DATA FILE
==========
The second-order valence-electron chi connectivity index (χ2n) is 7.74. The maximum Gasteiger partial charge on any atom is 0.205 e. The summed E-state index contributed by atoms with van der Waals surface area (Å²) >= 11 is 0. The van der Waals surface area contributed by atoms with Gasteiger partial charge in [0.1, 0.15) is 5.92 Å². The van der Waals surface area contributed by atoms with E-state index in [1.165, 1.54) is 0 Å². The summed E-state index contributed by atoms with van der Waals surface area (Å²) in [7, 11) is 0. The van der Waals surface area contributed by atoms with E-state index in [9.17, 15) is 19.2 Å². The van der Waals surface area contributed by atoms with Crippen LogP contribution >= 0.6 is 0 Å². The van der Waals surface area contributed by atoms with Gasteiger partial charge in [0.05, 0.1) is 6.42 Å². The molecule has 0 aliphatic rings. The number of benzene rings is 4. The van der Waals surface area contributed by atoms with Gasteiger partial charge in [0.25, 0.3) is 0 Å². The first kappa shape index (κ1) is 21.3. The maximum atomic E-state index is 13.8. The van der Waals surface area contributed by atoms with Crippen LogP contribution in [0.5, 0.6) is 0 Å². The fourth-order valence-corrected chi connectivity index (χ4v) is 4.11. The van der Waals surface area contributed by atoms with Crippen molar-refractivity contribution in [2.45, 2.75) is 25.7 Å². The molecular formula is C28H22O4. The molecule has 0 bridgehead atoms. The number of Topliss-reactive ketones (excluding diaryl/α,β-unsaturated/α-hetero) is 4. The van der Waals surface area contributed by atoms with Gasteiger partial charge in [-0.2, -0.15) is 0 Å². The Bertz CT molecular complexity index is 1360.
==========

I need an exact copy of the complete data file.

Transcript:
The second-order valence-electron chi connectivity index (χ2n) is 7.74. The maximum Gasteiger partial charge on any atom is 0.205 e. The summed E-state index contributed by atoms with van der Waals surface area (Å²) >= 11 is 0. The van der Waals surface area contributed by atoms with Gasteiger partial charge in [0.1, 0.15) is 5.92 Å². The van der Waals surface area contributed by atoms with E-state index in [1.165, 1.54) is 0 Å². The summed E-state index contributed by atoms with van der Waals surface area (Å²) in [7, 11) is 0. The van der Waals surface area contributed by atoms with E-state index in [9.17, 15) is 19.2 Å². The van der Waals surface area contributed by atoms with Crippen LogP contribution >= 0.6 is 0 Å². The van der Waals surface area contributed by atoms with Gasteiger partial charge in [0.05, 0.1) is 6.42 Å². The molecule has 0 aliphatic rings. The number of benzene rings is 4. The van der Waals surface area contributed by atoms with Gasteiger partial charge in [0.25, 0.3) is 0 Å². The first kappa shape index (κ1) is 21.3. The maximum atomic E-state index is 13.8. The van der Waals surface area contributed by atoms with Crippen LogP contribution in [0.5, 0.6) is 0 Å². The fourth-order valence-corrected chi connectivity index (χ4v) is 4.11. The van der Waals surface area contributed by atoms with Crippen molar-refractivity contribution in [2.45, 2.75) is 25.7 Å². The molecular formula is C28H22O4. The molecule has 0 bridgehead atoms. The number of Topliss-reactive ketones (excluding diaryl/α,β-unsaturated/α-hetero) is 4. The van der Waals surface area contributed by atoms with Gasteiger partial charge in [-0.2, -0.15) is 0 Å². The Bertz CT molecular complexity index is 1360.